Personally, I would never use a Gesha for a competition. I won the 2016 Swedish Brewer’s Cup with a washed Caturra from Colombia, which is quite possibly the best coffee I’ve ever had. I came across the coffee a year ago in Columbia and it was spectacular in every aspect. I ended up carrying home 45kg of it on the plane, and there were two bags altogether shared between three of us. The volume was small not because it was a limited Gesha—it was small because it was a small farm and from the farmer’s weekly pickings.
Instead of obsessing over Gesha, we should pay more attention to other varieties of coffee as well. When I was down in Colombia I visited a really cool farm that was only growing Tabi, a rare varietal that’s a cross between Typica, Bourbon, and Timor. Timor is a Robusta strain so every time someone mentions Timor, people shudder. But it was unbelievably good. The Tabi cupped at 89 points with flavors of green mango and pineapples. What we should do is to showcase each coffee in its own uniqueness.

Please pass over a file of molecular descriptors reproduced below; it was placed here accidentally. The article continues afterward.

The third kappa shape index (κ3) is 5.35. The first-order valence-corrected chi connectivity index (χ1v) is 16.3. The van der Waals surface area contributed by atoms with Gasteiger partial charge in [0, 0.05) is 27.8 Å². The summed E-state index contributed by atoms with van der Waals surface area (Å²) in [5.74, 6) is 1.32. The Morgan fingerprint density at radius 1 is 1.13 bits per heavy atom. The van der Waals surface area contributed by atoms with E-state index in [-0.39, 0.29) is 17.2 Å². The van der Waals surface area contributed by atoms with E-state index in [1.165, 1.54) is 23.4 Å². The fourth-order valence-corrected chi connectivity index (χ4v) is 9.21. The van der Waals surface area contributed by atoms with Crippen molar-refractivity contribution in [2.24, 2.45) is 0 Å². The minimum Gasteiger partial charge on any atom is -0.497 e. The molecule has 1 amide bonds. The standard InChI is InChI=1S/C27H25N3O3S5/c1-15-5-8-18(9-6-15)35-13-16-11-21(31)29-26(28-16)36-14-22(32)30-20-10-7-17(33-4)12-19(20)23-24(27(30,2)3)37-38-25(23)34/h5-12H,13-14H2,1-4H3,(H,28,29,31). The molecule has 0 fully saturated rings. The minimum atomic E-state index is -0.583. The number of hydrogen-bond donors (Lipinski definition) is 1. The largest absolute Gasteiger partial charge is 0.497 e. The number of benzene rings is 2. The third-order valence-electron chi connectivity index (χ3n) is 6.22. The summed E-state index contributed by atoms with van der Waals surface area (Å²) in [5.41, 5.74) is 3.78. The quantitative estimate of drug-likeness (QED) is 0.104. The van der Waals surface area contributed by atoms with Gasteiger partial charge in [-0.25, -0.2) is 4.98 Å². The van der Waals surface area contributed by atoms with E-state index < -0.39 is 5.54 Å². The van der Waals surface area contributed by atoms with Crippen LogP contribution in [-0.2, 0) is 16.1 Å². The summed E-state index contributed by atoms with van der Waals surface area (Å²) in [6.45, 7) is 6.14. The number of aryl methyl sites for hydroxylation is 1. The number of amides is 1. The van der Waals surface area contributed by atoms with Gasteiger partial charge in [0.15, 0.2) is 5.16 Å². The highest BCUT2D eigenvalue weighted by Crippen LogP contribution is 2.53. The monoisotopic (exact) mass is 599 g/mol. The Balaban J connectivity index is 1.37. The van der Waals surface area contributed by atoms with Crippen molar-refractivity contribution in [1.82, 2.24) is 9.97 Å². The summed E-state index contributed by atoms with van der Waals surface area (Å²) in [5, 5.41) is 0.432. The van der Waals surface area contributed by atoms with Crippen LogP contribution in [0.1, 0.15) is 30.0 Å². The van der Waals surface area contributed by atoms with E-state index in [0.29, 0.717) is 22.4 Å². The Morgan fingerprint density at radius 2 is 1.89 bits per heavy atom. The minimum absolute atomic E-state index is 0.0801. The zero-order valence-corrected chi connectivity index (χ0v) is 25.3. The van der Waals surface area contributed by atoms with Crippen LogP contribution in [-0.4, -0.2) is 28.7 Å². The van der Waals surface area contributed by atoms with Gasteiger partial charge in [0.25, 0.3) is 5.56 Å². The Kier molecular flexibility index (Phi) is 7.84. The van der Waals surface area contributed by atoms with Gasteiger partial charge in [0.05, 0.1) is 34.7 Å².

I think as roasters we have a responsibility to try to pay more and make it financially viable for our producers to stay in the business. There’s a shortage of farmers in the world, especially in the coffee growing sector. It’s such hard work I imagine it would only be attractive if the money were good enough.
What we try to do at Koppi is to commit to producers—buy from the same people and never really negotiate price. There needs to be a mutual understanding that we will be returning customers every year so they need to deliver a certain quality. We would never try to bargain with our producers because it’s much easier for us to adjust our margins, charge our wholesale customers a little more, and add a little more to our drink prices. We’re in a different situation here, and not pressed financially as they are.